We are being reminded to keeping loved ones close and that our health is the ultimate abundance. And even though we may feel alone we are actually together in this.

We are being reminded that it is better to live a life with minimum needs and not burden ourselves, our homes, our countries and more importantly our planet, with any more than is absolutely necessary for our survival.

It is teaching us that our villages, towns, cities need not be over-populated, over constructed and over burdened.

It is teaching us to respect the food chain in our ecosystem.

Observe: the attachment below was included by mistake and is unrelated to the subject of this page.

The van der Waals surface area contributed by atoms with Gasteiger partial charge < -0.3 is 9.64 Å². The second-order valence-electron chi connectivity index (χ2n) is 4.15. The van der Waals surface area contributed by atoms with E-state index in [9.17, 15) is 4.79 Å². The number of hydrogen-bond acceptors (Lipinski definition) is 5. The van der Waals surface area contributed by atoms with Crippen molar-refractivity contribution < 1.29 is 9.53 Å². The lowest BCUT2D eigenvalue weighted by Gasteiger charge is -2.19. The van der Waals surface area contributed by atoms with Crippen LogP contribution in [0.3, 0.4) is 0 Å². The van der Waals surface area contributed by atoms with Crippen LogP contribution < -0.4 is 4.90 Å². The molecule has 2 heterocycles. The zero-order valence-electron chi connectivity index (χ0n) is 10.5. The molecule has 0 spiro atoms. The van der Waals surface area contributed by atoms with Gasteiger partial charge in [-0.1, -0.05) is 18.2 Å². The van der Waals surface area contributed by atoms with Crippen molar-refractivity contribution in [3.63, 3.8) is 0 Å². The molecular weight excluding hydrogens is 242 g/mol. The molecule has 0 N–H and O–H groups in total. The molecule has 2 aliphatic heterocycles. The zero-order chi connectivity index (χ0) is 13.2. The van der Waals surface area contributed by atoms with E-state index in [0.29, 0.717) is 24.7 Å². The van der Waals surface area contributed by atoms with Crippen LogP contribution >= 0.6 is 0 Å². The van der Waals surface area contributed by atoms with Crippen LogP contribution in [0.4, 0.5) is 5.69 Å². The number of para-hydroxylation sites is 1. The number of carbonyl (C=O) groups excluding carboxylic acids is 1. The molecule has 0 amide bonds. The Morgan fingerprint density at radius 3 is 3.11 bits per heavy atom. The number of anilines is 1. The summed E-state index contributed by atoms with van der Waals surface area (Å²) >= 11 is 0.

Maybe it is the year of truth, a year of change, a year of the new world. Maybe our planet and the entire human race is going through evolution and changes at the energy levels.

Maybe this disaster is giving us an opportunity to heal and rebuild the planet itself from scratch.

Let us heal our own karma, by putting aside greed, and only thinking of one self. Let us focus on the wellness and well being of each individual, each plant, each species, and each life-form on this planet.

Let us raise our positive vibes together. Let our energy, our vision, our words, and our thoughts, shape how we want our tomorrow to be.

This might also be the moment when we decide to fully embrace the idea that what happens elsewhere matters that there’s no real way to shut out the rest of the planet. That’s true for the virus, which seems to have seeped through most of the world’s borders in a matter of days.